Lady on the move.

A friend and fellow-author has recently been trotting across the world so she kindly agreed to pop over for a chat today. Jane Bwye! Come in and sit down. I have Rooibos tea specially prepared if you are still in Kenya mode and there are cakes from Pierre’s bakery as I didn’t have time to do them.

Sit yourself down and tell us about your travels. I’m all agog.


I love Rooibos tea – thank you Ailsa. And do you know – I never had one cup of it over the seven weeks of my stay in Africa. Did you feel my hell-kiss as I passed over you on my return flight? I even caught a glimpse of the eclipse out of the plan window that Friday!

It was very hot in Kenya, dusty and brown. They haven’t had any rain to speak of for over a year. But Nairobi is a buoyant, bustling city, with excellent roads – courtesy of Chinese investors – only the drivers need to brush up on their highway code. And, in typical African style, signposts are conspicuous by their absence. You have to go by gut instinct, and the position of the sun. Even then, I found myself going north instead of south more than once.

My youngest son, Dennis, lent me his car for the duration, and I soon got into the mode of looking all ways at once, darting into a minute opening and pushing my way, politely but very firmly, at junctions and roundabouts. I’m proud to say there was not one new scratch or bump when I handed the car back!

Immediately on arrival, I flew off to the coast, and guess what? There was an excellent review of my book in “Ndege”(meaning bird) the in-flight Magazine!

My eldest son Colin is spearheading a mine, Base Titanium, and he showed me round the impressive site, and their dedicated dock at Mombasa port from where they export minerals all over the world. I was so proud: the Kenya National Chamber of Commerce and Industry gave them a Corporate Citizenship Award.

After taking a breather in Nairobi for a couple of days, I braved the upcountry roads for a whistle-stop series of talks. Several times I had to stop the car as I couldn’t see beyond the bonnet for dust.


One of the highlights of my trip was a week in Kabubbu, a sprawling “village” in Uganda. You want to forget the European definition of village. This was haphazard dwelling places spread over an undefined area! The focus was a local non-governmental organisation which has over the past 14 years built a Primary and Secondary School, a Medical Centre and is developing a farm – sponsored by Quicken Trust in East Sussex. And recipients of this charity are now returning to the village as qualified teachers and nurses in a spirit of passing on the benefits they have received. It works!


But the crème de la crème of my holiday was ten glorious days alone in the bush, communing with nature from the luxury of my daughter Anthea’s weekend hideaway at Maanzoni, only about 20 miles south of Nairobi. I didn’t need to go to any game parks. Animals processed before me every morning past the dam at my doorstep – and back again in the evening. Not the “big five”, but I’ve seen those many times. The bird life was amazing and I was delighted to discover that I could remember most names. I bought Anthea a bird book and started a list with 72 sightings.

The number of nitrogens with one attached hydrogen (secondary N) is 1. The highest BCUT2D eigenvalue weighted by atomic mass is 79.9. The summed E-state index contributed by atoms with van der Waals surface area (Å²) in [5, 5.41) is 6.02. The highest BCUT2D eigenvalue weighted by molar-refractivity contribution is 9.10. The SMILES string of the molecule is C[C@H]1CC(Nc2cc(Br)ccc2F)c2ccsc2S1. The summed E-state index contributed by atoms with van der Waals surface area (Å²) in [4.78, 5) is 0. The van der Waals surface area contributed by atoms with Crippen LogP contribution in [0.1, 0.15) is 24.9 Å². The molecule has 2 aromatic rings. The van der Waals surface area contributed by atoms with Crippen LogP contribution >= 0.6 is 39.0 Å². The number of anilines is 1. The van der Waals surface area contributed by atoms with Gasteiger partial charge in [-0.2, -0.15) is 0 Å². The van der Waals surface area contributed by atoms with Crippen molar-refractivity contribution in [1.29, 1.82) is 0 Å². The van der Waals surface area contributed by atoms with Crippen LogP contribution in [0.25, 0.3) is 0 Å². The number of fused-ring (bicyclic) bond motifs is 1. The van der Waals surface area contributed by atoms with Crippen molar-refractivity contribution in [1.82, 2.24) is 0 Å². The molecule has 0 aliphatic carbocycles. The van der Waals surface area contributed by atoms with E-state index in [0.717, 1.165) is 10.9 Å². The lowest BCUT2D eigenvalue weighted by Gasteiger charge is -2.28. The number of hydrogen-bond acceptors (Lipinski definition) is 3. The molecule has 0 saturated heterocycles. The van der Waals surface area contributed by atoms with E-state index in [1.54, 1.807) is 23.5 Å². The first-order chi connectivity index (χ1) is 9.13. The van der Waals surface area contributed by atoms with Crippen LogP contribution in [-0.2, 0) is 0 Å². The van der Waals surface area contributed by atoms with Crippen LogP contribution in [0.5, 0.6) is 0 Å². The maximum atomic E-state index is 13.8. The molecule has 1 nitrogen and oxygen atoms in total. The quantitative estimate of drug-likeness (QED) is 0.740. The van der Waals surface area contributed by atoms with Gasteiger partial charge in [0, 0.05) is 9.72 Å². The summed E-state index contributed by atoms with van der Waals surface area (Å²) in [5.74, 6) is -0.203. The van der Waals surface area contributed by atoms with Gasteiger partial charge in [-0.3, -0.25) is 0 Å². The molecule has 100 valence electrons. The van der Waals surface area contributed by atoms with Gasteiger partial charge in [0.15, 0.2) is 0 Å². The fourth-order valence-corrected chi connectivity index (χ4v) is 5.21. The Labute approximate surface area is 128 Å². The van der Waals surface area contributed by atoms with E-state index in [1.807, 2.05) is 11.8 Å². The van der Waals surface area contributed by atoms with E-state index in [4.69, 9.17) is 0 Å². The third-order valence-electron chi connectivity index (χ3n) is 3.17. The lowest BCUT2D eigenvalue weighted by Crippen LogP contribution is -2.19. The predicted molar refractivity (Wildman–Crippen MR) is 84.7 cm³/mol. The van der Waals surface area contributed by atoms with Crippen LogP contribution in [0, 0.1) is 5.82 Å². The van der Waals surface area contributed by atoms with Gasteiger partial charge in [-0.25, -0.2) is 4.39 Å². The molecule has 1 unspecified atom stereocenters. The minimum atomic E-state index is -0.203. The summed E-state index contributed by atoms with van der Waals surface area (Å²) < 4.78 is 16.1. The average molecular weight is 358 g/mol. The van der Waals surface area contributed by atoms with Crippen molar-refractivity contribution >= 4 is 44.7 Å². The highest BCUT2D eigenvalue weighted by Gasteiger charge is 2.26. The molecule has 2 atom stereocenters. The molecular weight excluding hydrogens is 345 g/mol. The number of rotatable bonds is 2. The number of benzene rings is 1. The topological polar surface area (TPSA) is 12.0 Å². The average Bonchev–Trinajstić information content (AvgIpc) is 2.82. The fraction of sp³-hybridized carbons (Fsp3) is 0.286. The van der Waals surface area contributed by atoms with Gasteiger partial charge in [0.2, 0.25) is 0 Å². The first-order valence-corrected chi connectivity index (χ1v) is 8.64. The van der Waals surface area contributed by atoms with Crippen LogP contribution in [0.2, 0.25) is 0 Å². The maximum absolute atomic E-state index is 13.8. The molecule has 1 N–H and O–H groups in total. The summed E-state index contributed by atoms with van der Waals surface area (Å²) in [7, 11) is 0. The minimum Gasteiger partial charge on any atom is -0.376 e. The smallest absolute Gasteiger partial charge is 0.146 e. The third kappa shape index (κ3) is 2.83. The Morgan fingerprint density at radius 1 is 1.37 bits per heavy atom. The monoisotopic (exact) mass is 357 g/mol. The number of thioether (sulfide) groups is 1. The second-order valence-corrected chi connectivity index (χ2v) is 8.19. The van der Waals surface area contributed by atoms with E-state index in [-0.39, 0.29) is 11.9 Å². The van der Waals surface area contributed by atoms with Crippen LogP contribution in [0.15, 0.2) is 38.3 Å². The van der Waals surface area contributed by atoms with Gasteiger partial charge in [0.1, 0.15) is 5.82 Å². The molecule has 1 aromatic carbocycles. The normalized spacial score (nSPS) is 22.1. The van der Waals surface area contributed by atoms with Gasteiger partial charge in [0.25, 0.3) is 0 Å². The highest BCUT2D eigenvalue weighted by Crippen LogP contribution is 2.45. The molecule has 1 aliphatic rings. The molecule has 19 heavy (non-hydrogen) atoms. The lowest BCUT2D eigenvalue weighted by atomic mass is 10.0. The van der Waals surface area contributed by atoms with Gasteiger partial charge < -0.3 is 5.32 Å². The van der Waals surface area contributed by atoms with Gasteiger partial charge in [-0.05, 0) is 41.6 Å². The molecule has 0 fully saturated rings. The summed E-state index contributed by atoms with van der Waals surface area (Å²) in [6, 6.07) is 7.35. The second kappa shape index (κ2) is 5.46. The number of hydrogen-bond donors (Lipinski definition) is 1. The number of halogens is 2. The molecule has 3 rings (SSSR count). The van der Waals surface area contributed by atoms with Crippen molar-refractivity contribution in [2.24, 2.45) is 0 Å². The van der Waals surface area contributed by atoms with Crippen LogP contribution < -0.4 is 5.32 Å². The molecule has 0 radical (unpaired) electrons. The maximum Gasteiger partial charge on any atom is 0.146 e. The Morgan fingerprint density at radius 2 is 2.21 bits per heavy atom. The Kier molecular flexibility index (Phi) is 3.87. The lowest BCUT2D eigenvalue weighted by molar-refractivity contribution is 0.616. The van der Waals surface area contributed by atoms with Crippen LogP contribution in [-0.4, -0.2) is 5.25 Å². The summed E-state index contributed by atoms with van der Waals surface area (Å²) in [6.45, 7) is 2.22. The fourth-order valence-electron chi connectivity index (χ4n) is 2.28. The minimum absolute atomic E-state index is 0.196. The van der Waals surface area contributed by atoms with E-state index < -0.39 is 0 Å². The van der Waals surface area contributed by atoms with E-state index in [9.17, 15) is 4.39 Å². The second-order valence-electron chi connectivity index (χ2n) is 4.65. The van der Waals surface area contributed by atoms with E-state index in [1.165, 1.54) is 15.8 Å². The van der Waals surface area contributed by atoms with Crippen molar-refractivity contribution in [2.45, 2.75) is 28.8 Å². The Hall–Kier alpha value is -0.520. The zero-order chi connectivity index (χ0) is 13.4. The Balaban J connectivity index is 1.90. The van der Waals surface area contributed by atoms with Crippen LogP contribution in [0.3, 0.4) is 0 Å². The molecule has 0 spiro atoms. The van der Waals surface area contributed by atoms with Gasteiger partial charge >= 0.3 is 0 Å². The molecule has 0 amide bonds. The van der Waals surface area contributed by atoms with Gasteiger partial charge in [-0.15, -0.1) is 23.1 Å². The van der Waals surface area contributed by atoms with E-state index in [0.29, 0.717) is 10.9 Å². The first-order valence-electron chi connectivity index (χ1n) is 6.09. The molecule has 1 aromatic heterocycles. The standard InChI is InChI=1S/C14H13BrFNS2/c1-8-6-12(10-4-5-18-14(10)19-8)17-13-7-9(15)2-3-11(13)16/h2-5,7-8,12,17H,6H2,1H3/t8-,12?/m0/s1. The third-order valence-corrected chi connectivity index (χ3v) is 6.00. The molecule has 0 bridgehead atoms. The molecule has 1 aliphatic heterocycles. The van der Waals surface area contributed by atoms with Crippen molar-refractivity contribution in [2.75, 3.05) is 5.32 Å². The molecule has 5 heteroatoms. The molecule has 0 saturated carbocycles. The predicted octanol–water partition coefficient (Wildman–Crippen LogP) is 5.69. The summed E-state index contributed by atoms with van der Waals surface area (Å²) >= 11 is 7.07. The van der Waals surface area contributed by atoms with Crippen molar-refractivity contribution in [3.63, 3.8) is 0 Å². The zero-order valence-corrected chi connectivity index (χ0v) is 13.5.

Wow! Slow down. I’m a stay-home body these days and my head is spinning.

So how has all this effected your writing? Have you had time to do much? I know your blog was fascinating with updates.

Yes!! – well … not all that much, I suppose. I sat on the verandah at Maanzoni, updating my diary of the holiday and adding about three chapters to my new novel, which has given me enough impetus, I hope, to keep going.

What is in the pipeline now? Have you come back to earth or are you still whizzing around in your brain, which happens to me often?

In the pipeline is the sequel to Breath of Africa. Grass Shoots is its working title. And my travels have provided me with much material to manipulate into a story of love, intrigue and endeavour, while exploring the many facets of charitable giving.

I know your heart is still in Africa, you’ve told me that. Do you think you’ll ever go back to live?

How I would love to go back and live in Kenya! I still regard it as home. However, as a friend wisely reminded me:


“Have you got a good medical insurance, Jane?”

“No,” I said. “Neither have I got a pension.”

And I’m not getting any younger. And my husband, with all his ailments, is comfortable living in Sussex. Besides, I probably would not have written a book, had I stayed in Kenya.

You may notice I’ve said nothing about security. To be honest, after the first few days it did not bother me. Life goes on, and the people of Kenya are vibrant; they look forward – rightly. How I wish the international media would keep their sensationalism and negativity within their own spheres!

Amen to that, Jane! I really do love the “eliminate the negative, concentrate on the positive” attitude. That was fascinating. I’ve never been to Africa at all but reading your book and listening to your travel stories has got me gasping to pack my bags. Let me pour you some more tea while you give us…




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